How I smashed my first Career Interview

And Why I Nearly Turned It Down

photo credit stocksnap

The most successful job interview I ever had was for a job I didn’t want.

I was two and a half years into a relationship that would limp along for another twelve months. The job wasn’t really about the job, but a way out from, or forward in, a relationship that was going nowhere. We saw each other Wednesdays and weekends; he wouldn’t commit to more. If my relationship was a bank account, the return on investment was so appalling, I would’ve closed the account months ago.

My friends saw the change in me — from a bouncing Tigger to a subdued young woman whose enthusiasm had been dampened by someone who behaved as though he’d rather date the women his head was craning down the street to take a second glance at than me. Yet, he wouldn’t let me go. I told him I wasn’t happy and wanted to end it. He convinced himself that I was just moaning and it’d blow over soon enough.

Then, one evening as we were talking, he said, “…Being a single bloke…” I didn’t hear the rest of what he uttered. I was too busy thinking I’d put my career on hold, staying in a town that held few opportunities in my field, because of my relationship with him and I was looking after my mother’s house (she’d bought a house in a derelict state, expected me to renovate it and relocated to the States). I’d allowed myself to be put upon by too many people, too many times.

Something snapped.

My mother had said she wanted to buy a house for me to live in, which would also be a retirement investment. We went house hunting together, until I guess she decided I was being too picky. The day before she flew out to live in America, she told me she’d bought a house and drove me to view it. She’d bought a terraced house — the toilet was outside, no hot water or central heating (the boiler was condemned), the electricity was so old it had 2 pin sockets (not the standard 3) and the kitchen extension was coming away from the living room.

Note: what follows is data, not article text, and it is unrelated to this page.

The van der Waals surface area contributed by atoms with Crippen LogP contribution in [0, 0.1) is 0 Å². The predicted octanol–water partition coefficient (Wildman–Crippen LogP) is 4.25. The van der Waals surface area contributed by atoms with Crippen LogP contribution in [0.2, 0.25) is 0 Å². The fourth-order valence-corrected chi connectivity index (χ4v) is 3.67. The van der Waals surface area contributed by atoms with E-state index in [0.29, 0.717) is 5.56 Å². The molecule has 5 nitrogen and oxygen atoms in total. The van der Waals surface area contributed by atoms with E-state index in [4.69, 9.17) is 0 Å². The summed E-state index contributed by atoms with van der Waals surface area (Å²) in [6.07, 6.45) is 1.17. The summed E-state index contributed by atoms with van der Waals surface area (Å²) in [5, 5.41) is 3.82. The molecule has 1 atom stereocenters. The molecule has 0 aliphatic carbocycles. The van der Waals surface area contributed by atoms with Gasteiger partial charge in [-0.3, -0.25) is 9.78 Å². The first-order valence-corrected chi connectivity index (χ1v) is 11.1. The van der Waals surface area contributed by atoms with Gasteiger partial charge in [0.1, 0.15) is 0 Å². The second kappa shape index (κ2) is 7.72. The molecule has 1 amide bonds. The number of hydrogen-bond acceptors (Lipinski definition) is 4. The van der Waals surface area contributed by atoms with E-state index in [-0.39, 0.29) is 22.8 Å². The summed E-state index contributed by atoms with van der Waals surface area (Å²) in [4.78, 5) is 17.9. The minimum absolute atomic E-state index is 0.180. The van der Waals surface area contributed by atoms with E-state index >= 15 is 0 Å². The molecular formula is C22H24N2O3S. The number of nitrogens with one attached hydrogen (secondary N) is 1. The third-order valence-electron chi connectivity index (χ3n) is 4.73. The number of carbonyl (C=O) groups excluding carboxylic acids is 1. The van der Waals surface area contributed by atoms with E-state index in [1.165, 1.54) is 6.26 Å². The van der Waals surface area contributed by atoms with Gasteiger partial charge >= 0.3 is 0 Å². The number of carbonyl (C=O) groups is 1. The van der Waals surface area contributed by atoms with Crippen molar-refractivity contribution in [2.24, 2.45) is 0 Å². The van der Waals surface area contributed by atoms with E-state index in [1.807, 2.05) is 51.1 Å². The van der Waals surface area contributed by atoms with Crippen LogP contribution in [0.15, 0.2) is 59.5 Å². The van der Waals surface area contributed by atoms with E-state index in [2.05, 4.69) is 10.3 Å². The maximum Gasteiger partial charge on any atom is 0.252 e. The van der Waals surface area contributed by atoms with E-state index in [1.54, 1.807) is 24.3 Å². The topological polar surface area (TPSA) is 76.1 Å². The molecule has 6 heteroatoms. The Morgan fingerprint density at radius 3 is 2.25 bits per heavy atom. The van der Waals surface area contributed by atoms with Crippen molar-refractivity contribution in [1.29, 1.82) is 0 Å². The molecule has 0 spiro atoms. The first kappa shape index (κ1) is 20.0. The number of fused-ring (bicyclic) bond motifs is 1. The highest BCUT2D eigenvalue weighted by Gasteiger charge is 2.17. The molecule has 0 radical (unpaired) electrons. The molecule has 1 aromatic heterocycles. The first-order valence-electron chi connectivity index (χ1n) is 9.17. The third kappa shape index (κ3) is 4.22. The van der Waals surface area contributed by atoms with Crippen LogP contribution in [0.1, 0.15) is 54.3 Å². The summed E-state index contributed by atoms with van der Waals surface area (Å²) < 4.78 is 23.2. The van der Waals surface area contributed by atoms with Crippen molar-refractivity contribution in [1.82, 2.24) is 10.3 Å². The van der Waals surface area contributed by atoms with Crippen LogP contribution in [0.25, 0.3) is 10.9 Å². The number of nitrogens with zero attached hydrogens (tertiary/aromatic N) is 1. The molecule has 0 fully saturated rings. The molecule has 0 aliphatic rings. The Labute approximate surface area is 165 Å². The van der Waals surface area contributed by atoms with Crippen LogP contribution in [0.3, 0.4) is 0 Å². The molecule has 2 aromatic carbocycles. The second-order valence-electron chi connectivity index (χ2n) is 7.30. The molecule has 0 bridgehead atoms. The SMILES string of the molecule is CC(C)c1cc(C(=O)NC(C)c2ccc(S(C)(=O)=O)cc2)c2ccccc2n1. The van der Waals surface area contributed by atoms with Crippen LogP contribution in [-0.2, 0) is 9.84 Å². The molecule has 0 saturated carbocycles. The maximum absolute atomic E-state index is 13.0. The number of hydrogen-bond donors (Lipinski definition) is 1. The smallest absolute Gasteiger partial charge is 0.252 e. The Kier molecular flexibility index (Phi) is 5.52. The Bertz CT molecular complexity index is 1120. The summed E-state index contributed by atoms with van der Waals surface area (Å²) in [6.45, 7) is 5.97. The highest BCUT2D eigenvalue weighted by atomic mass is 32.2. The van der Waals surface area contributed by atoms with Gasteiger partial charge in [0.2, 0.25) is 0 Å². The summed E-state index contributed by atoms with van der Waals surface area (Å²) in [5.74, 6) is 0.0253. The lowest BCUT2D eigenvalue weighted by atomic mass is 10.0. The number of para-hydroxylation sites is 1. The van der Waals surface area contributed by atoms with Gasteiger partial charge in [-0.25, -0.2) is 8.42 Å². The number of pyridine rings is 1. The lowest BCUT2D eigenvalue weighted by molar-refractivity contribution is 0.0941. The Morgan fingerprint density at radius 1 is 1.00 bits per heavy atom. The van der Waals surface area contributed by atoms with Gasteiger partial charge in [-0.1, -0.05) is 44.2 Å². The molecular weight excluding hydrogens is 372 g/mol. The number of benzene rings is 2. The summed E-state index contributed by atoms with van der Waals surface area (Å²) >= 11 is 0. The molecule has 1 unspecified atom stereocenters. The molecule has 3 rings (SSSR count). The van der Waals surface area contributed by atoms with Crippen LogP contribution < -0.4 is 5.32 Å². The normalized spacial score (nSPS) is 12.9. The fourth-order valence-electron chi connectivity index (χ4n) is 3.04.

It was 1988; she’d decided it was OK for me to live in uninhabitable conditions and when I said I wasn’t going to look after it, she said in a ‘helpless’ voice, “Who else is going to do it?” My older siblings had children and so, it was expected that I’d take this project on. So, out of filial duty aged 18 I gave up my bed-sit and moved into substandard housing. I dealt with builders and renovation grants in between college and cannabis and turned her £10,000 dilapidated investment into a £30,000 (priced for a quick sale) house that sold within days, after I played hardball with the estate agent.

I started to put myself first once I’d heard, let’s call him Mike, say that he didn’t consider himself to be in a relationship. I was determined to apply for the next job I saw advertised. New Zealand, Australia or the other side of the country, I was ready to go all in and nothing was going to hold me back. You see, while I was at university, I did part time jobs that fit around my studying. But once I’d left, I found part time work supporting Deaf students “signing” for them in classes. The hourly rate was good, but the contracts were casual, term-time only, so I spent the summer holidays pulling pints in working mens clubs.

Soon after I’d made up my mind, I saw not one opportunity, but two. My friend at the local university was going on maternity leave and I was encouraged to apply for her maternity-cover post. I already provided communication support there for Deaf students, I’d studied my degree there, so it was familiar territory. I was excited. The other vacancy was a full-time post at a college just under 2 hours away. I submitted my application form to both and waited to see if I was invited for interview for either post.

I was! Unfortunately, the interview date for both posts clashed: 15th December 1997. I had to confirm which interview I would attend. The ideal would be to stay local, but that post was only temporary, so I’d be back to doing casual work. I drove over to Sheffield and was totally underwhelmed by the city. I travelled in through the areas where industry once thrived; the landscape looked pretty bleak. It looked like my hometown, but on a grander scale.